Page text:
I believe one of the reasons we went through such a remarkable growth period was that we had this atmosphere of free discussion.
In the long run, no matter how good or successful you are or how clever or crafty, your business and its future are in the hands of the people you hire.
If you go through life convinced that your way is always best, all the new ideas in the world will pass you by.
A company will get nowhere if all of the thinking is left to management.
Never break another man's rice bowl.
Once you have a staff of prepared, intelligent, and energetic people, the next step is to motivate them to be creative.
You can be totally rational with a machine. But if you work with people, sometimes logic often has to take a backseat to understanding.
Curiosity is the key to creativity.
I believe it is a big mistake to think that money is the only way to compensate a person for his work. People need money, but they also want to be happy in their work and proud of it.
If we face recession, we should not lay off employees; the company should sacrifice a profit. It's management's risk and management's responsibility. Employees are not guilty; why should they suffer?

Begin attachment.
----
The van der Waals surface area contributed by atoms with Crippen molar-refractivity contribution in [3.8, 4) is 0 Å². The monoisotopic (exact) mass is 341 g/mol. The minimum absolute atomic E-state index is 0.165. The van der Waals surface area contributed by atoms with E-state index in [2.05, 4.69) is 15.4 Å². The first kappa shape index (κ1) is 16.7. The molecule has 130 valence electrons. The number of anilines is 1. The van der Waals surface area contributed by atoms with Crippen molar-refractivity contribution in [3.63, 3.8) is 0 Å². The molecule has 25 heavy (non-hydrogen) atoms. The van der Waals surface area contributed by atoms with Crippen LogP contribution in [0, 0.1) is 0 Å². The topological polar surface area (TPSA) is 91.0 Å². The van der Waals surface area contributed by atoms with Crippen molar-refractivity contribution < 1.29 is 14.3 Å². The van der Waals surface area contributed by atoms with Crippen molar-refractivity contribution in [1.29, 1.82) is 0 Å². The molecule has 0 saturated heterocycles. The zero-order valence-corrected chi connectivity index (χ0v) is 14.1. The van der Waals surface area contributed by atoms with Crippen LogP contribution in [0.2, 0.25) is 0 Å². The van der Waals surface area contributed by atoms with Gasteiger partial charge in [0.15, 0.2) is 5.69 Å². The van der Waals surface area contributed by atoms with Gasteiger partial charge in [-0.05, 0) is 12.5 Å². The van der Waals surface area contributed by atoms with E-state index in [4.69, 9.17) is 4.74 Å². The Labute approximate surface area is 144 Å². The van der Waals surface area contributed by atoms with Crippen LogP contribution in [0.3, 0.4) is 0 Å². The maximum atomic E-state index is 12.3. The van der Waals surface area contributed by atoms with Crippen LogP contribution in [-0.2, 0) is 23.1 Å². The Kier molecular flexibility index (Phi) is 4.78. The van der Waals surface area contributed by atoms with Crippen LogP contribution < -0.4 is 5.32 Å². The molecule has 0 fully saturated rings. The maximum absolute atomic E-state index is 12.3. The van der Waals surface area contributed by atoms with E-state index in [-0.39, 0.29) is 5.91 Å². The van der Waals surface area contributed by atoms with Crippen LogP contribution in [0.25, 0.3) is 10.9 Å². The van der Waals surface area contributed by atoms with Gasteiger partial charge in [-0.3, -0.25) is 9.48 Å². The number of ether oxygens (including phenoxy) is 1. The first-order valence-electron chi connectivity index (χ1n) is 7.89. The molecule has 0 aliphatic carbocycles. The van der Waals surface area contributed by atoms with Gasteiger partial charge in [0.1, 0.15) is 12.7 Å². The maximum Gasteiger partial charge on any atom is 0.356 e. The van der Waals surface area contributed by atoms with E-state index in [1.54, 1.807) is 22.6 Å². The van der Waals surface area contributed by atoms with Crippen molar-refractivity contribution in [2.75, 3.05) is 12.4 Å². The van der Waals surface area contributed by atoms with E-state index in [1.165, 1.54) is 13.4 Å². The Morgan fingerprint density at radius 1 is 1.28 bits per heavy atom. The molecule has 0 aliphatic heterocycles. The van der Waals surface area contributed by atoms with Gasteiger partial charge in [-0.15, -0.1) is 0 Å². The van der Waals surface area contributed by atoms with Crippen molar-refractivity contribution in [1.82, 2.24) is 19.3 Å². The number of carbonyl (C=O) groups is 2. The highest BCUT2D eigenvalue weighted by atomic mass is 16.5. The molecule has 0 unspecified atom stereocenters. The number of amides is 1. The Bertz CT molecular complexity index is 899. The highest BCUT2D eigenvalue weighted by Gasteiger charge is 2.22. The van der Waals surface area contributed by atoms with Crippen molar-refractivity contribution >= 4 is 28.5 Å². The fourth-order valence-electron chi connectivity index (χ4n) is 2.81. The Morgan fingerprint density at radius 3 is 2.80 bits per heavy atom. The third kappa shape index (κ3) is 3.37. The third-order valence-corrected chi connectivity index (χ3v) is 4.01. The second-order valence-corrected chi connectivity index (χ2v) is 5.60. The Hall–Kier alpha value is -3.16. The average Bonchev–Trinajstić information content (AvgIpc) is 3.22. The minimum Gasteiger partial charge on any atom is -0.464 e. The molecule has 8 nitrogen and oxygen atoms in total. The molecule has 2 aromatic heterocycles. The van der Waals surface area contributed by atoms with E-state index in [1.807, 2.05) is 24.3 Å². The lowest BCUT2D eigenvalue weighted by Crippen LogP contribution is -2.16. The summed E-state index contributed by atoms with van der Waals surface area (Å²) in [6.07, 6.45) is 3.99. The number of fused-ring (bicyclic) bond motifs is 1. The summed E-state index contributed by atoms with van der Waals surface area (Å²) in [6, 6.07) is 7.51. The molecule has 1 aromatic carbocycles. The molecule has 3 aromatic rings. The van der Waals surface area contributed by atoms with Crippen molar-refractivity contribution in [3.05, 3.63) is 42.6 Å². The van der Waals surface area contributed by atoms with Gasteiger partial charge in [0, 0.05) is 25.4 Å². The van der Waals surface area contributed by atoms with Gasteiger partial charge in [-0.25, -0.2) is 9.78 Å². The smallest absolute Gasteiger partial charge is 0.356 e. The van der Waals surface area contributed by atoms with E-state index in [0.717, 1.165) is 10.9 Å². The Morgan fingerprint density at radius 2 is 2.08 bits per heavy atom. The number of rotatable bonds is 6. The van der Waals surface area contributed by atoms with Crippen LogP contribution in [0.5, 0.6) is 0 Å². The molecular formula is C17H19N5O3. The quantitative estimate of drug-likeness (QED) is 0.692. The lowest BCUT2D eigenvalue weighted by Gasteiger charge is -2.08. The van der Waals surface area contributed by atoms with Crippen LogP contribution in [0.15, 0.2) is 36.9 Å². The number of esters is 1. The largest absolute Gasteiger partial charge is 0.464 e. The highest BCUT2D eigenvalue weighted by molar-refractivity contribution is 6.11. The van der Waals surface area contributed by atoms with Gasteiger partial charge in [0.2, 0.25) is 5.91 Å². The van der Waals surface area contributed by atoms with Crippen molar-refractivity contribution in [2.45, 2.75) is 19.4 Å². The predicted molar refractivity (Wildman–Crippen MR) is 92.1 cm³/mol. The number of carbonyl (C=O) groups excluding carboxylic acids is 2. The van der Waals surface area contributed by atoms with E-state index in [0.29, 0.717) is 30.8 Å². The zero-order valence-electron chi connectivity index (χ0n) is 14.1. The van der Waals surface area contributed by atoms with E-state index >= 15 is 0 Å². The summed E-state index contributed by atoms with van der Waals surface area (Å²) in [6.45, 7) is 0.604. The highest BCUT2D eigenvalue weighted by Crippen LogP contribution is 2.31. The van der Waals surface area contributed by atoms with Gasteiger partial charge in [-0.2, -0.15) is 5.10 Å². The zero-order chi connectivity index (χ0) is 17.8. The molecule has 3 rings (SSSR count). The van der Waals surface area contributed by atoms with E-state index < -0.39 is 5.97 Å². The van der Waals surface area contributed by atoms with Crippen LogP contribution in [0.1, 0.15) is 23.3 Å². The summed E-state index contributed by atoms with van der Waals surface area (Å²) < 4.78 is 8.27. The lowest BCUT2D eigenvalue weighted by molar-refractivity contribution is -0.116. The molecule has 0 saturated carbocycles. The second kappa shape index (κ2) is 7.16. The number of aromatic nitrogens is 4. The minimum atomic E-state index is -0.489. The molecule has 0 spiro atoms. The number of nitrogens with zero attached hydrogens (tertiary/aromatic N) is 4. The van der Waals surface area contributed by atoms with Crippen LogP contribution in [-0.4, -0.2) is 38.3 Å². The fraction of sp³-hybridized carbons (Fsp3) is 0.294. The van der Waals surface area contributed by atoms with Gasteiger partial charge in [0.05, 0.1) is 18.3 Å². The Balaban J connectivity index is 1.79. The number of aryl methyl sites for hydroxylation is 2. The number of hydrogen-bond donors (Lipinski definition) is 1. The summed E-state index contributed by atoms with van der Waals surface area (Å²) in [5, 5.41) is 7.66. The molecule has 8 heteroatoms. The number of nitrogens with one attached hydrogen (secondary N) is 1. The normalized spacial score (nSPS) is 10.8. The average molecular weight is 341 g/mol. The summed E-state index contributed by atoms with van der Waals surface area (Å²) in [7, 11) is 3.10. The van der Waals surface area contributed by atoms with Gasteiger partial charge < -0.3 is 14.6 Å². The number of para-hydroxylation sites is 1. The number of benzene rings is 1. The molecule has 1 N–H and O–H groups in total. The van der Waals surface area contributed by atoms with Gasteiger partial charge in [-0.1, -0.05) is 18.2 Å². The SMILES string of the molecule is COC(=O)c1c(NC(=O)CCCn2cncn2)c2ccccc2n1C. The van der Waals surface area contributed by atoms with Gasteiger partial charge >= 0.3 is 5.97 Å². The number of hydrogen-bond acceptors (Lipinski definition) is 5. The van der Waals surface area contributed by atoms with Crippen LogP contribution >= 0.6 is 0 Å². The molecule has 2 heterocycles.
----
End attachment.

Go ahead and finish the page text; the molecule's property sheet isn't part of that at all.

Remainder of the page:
My chief job is to constantly stir or rekindle the curiosity of people that gets driven out by bureaucracy and formal schooling systems.
But make sure you don't make the same mistake twice.
Carefully watch how people live, get an intuitive sense as to what they might want and then go with it. Don’t do market research.
The important thing in my view is not to pin the blame for a mistake on somebody, but rather to find out what caused the mistake.
Advertising and promotion alone will not sustain a bad product or a product that is not right for the times.
There are three creativities: creativity in technology, in product planning, and in marketing. To have any one of these without the others is self defeating in business.
To gain profit is important, but you must invest to build up assets that you can cash in in the future.
The "patron saint" of Japanese quality control, ironically, is an American named W. Edwards Deming, who was virtually unknown in his own country until his ideas of quality control began to make such a big impact on Japanese companies.
We will try to create conditions where persons could come together in a spirit of teamwork, and exercise to their heart's desire their technological capacity.
I have always made it a point to know our employees, to visit every facility of our company, and to try to meet and know every single employee.
All you need is the best product in the world, the most efficient production in the world and global marketing.
The public does not know what is possible. We do.
I knew we needed a weapon to break through to the US market, and it had to be something different, something that nobody else was making.
The company must not throw money away on huge bonuses for executives or other frivolities but must share its fate with the workers.
America looks 10 minutes ahead; Japan looks 10 years.
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